Over the last nine months, the Kansas City Royals have signaled that in the coming years, they will leave Truman Sports Complex in favor of a downtown ballpark. Such a move would leave the Kansas City Chiefs as Truman’s single tenant, so the team has been paying close attention to the Royals’ move.
On Friday, Chiefs president Mark Donovan spoke to media members at Missouri Western State University. And as he did, he outlined what the Royals’ choice might mean for their future plans.
“The partnership with the Royals has been great — and it’s really, really critical to both of us that we have a good partnership as we go through the decision-making process,” said Donovan. “We have been consistent every time we’ve spoken that it is a process, and it’s a very important process. We’re still in the process, but we’re making progress. I want to be consistent and reiterate something that Clark [Hunt] said last time he spoke on this.
“If everything plays out the way we think it’s going to play out, our preference is to upgrade and renovate the stadium at Arrowhead — and make GEHA Field even better. We’ve gone through the process of making progress there.”
Donovan said that the Chiefs maintain three “viable” options when it comes to the future of Arrowhead: 1) renovate the current stadium, 2) build a new stadium on-site or 3) build a new stadium elsewhere.
The Chiefs’ president added that no option had been ruled out as the club eyes the end of its lease in 2031. He had what he described as good and bad news regarding Arrowhead as it stands right now.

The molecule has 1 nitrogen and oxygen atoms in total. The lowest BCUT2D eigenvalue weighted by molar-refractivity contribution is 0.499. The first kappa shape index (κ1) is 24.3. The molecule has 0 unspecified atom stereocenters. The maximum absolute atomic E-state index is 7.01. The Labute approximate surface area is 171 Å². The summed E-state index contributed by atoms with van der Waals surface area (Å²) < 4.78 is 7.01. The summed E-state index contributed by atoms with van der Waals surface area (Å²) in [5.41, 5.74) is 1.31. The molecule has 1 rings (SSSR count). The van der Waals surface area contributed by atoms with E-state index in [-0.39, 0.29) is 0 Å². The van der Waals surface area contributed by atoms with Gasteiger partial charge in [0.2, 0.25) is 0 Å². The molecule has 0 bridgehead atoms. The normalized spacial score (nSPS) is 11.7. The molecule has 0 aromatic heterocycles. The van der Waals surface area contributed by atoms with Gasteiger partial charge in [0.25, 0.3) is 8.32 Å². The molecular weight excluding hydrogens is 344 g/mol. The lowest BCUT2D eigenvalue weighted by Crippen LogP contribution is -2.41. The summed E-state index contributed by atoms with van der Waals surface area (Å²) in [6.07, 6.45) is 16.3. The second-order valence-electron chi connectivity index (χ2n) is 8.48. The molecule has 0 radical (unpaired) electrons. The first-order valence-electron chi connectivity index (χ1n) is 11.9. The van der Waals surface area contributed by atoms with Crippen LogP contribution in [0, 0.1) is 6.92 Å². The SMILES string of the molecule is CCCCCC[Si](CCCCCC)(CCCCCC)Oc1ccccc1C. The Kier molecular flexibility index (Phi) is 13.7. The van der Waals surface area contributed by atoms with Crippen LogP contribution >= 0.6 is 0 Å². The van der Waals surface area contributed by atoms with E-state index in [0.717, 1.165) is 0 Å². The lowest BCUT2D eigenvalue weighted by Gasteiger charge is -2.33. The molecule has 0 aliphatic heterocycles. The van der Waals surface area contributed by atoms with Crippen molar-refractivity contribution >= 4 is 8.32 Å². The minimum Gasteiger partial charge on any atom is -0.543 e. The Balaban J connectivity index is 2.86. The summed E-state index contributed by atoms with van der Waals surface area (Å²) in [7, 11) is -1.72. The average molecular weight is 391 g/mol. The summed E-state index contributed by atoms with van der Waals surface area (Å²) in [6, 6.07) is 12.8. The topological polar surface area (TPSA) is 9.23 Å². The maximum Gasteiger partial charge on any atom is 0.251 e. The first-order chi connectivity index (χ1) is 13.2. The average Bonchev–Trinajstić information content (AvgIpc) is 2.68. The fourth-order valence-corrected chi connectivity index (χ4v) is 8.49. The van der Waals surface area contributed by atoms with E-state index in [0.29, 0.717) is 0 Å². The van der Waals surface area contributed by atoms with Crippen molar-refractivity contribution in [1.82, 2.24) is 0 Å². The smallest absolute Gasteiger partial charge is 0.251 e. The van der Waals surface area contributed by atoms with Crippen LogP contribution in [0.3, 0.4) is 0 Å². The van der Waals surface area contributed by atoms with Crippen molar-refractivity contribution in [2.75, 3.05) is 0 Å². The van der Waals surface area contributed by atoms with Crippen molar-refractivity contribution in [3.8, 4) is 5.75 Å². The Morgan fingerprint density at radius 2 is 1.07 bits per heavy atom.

“The good news is we think the building itself is actually pretty structurally sound, which gives us the opportunity. Having said that... it’s going to take a significant annual investment to keep that building structurally sound. Another thing we’ve learned on the good and the bad, just like any project — there are certain days when you get that phone call that’s like, ‘Hey, we just found this. It might be an issue.’
“We’re talking about a core sample of cement that was built in 1970. Those issues could be significant and could factor into the decision, so headed toward doing what we want to do, making good progress towards that, still a lot of work to do and still a lot of due diligence to do.
“As it relates to the Royals and their decision, that factors in as well. If and when they go, they might create an opportunity for us. What does that mean? It gets really complicated. You got a sports complex now that has one tenant. How do you deal with that? We got a sports authority. In addition to our communication with the Royals, which is pretty consistent, we’re obviously talking to the mayor, to the governor, to the county, to the sports authority — and they’re all in the loop on what we’re doing and how we’re doing it and very supportive.”
So, in conclusion, there is no conclusion. Every option remains on the table — and with the end of the lease still almost 10 years away, the Chiefs continue to consider all possibilities.
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